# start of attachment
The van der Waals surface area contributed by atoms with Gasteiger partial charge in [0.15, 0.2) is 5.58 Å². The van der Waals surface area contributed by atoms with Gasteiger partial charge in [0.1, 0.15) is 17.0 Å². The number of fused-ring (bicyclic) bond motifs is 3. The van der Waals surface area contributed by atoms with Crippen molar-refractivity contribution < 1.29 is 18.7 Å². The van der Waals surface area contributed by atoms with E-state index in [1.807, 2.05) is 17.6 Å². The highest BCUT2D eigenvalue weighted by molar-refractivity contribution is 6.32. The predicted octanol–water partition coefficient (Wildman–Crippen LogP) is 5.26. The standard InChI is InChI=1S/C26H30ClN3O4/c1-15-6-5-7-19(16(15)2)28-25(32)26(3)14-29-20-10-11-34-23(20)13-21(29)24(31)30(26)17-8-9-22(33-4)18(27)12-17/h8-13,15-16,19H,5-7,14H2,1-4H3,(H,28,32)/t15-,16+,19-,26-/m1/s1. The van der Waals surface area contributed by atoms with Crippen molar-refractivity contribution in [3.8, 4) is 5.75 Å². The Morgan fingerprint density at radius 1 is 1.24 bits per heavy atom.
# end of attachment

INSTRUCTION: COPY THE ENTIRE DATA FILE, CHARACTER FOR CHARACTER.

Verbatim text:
The van der Waals surface area contributed by atoms with Gasteiger partial charge in [0.15, 0.2) is 5.58 Å². The van der Waals surface area contributed by atoms with Gasteiger partial charge in [0.1, 0.15) is 17.0 Å². The number of fused-ring (bicyclic) bond motifs is 3. The van der Waals surface area contributed by atoms with Crippen molar-refractivity contribution < 1.29 is 18.7 Å². The van der Waals surface area contributed by atoms with E-state index in [1.807, 2.05) is 17.6 Å². The highest BCUT2D eigenvalue weighted by molar-refractivity contribution is 6.32. The predicted octanol–water partition coefficient (Wildman–Crippen LogP) is 5.26. The standard InChI is InChI=1S/C26H30ClN3O4/c1-15-6-5-7-19(16(15)2)28-25(32)26(3)14-29-20-10-11-34-23(20)13-21(29)24(31)30(26)17-8-9-22(33-4)18(27)12-17/h8-13,15-16,19H,5-7,14H2,1-4H3,(H,28,32)/t15-,16+,19-,26-/m1/s1. The van der Waals surface area contributed by atoms with Crippen molar-refractivity contribution in [3.8, 4) is 5.75 Å². The Morgan fingerprint density at radius 1 is 1.24 bits per heavy atom.